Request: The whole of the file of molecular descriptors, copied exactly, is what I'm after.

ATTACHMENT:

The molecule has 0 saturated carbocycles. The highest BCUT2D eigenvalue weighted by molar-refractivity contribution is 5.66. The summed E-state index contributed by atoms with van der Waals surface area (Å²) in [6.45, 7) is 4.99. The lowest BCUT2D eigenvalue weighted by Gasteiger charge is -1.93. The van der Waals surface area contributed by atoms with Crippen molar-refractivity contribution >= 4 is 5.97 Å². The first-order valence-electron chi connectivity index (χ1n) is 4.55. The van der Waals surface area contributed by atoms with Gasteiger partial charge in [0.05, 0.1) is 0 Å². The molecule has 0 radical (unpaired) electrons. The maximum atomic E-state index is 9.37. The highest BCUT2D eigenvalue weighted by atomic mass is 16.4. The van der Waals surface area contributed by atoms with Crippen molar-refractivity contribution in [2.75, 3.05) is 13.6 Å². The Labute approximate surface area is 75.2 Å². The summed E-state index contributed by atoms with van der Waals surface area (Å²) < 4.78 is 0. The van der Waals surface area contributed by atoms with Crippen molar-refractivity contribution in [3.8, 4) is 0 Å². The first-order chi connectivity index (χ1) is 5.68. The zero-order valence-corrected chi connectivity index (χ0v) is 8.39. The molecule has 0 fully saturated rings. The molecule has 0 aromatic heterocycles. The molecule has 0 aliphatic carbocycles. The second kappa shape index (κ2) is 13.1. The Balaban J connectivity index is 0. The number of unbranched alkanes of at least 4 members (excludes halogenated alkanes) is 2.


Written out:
The molecule has 0 saturated carbocycles. The highest BCUT2D eigenvalue weighted by molar-refractivity contribution is 5.66. The summed E-state index contributed by atoms with van der Waals surface area (Å²) in [6.45, 7) is 4.99. The lowest BCUT2D eigenvalue weighted by Gasteiger charge is -1.93. The van der Waals surface area contributed by atoms with Crippen molar-refractivity contribution >= 4 is 5.97 Å². The first-order valence-electron chi connectivity index (χ1n) is 4.55. The van der Waals surface area contributed by atoms with Gasteiger partial charge in [0.05, 0.1) is 0 Å². The molecule has 0 radical (unpaired) electrons. The maximum atomic E-state index is 9.37. The highest BCUT2D eigenvalue weighted by atomic mass is 16.4. The van der Waals surface area contributed by atoms with Crippen molar-refractivity contribution in [2.75, 3.05) is 13.6 Å². The Labute approximate surface area is 75.2 Å². The summed E-state index contributed by atoms with van der Waals surface area (Å²) < 4.78 is 0. The van der Waals surface area contributed by atoms with Crippen molar-refractivity contribution in [3.8, 4) is 0 Å². The first-order chi connectivity index (χ1) is 5.68. The zero-order valence-corrected chi connectivity index (χ0v) is 8.39. The molecule has 0 fully saturated rings. The molecule has 0 aromatic heterocycles. The molecule has 0 aliphatic carbocycles. The second kappa shape index (κ2) is 13.1. The Balaban J connectivity index is 0. The number of unbranched alkanes of at least 4 members (excludes halogenated alkanes) is 2.